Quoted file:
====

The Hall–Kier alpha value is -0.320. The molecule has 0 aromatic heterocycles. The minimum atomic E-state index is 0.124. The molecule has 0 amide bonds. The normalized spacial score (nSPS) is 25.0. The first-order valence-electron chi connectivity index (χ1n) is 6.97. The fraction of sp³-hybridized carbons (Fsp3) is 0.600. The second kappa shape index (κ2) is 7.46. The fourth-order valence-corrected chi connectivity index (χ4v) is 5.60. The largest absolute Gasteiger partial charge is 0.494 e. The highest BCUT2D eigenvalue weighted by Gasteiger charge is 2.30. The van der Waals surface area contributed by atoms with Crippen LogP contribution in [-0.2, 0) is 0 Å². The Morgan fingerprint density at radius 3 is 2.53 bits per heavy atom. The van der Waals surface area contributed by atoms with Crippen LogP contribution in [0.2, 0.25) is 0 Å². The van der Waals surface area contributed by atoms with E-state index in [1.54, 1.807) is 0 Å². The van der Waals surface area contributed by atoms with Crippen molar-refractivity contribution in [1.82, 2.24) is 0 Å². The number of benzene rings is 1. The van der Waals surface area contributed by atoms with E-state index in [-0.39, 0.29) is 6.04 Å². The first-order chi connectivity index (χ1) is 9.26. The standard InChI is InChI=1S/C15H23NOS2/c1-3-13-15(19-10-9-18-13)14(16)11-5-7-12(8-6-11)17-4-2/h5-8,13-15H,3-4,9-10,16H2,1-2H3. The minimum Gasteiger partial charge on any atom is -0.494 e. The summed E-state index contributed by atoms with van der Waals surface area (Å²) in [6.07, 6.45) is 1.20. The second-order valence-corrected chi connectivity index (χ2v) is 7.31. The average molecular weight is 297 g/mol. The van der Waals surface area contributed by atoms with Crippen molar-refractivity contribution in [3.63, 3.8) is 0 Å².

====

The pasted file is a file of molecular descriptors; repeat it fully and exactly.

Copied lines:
The Hall–Kier alpha value is -0.320. The molecule has 0 aromatic heterocycles. The minimum atomic E-state index is 0.124. The molecule has 0 amide bonds. The normalized spacial score (nSPS) is 25.0. The first-order valence-electron chi connectivity index (χ1n) is 6.97. The fraction of sp³-hybridized carbons (Fsp3) is 0.600. The second kappa shape index (κ2) is 7.46. The fourth-order valence-corrected chi connectivity index (χ4v) is 5.60. The largest absolute Gasteiger partial charge is 0.494 e. The highest BCUT2D eigenvalue weighted by Gasteiger charge is 2.30. The van der Waals surface area contributed by atoms with Crippen LogP contribution in [-0.2, 0) is 0 Å². The Morgan fingerprint density at radius 3 is 2.53 bits per heavy atom. The van der Waals surface area contributed by atoms with Crippen LogP contribution in [0.2, 0.25) is 0 Å². The van der Waals surface area contributed by atoms with E-state index in [1.54, 1.807) is 0 Å². The van der Waals surface area contributed by atoms with Crippen molar-refractivity contribution in [1.82, 2.24) is 0 Å². The number of benzene rings is 1. The van der Waals surface area contributed by atoms with E-state index in [-0.39, 0.29) is 6.04 Å². The first-order chi connectivity index (χ1) is 9.26. The standard InChI is InChI=1S/C15H23NOS2/c1-3-13-15(19-10-9-18-13)14(16)11-5-7-12(8-6-11)17-4-2/h5-8,13-15H,3-4,9-10,16H2,1-2H3. The minimum Gasteiger partial charge on any atom is -0.494 e. The summed E-state index contributed by atoms with van der Waals surface area (Å²) in [6.07, 6.45) is 1.20. The second-order valence-corrected chi connectivity index (χ2v) is 7.31. The average molecular weight is 297 g/mol. The van der Waals surface area contributed by atoms with Crippen molar-refractivity contribution in [3.63, 3.8) is 0 Å².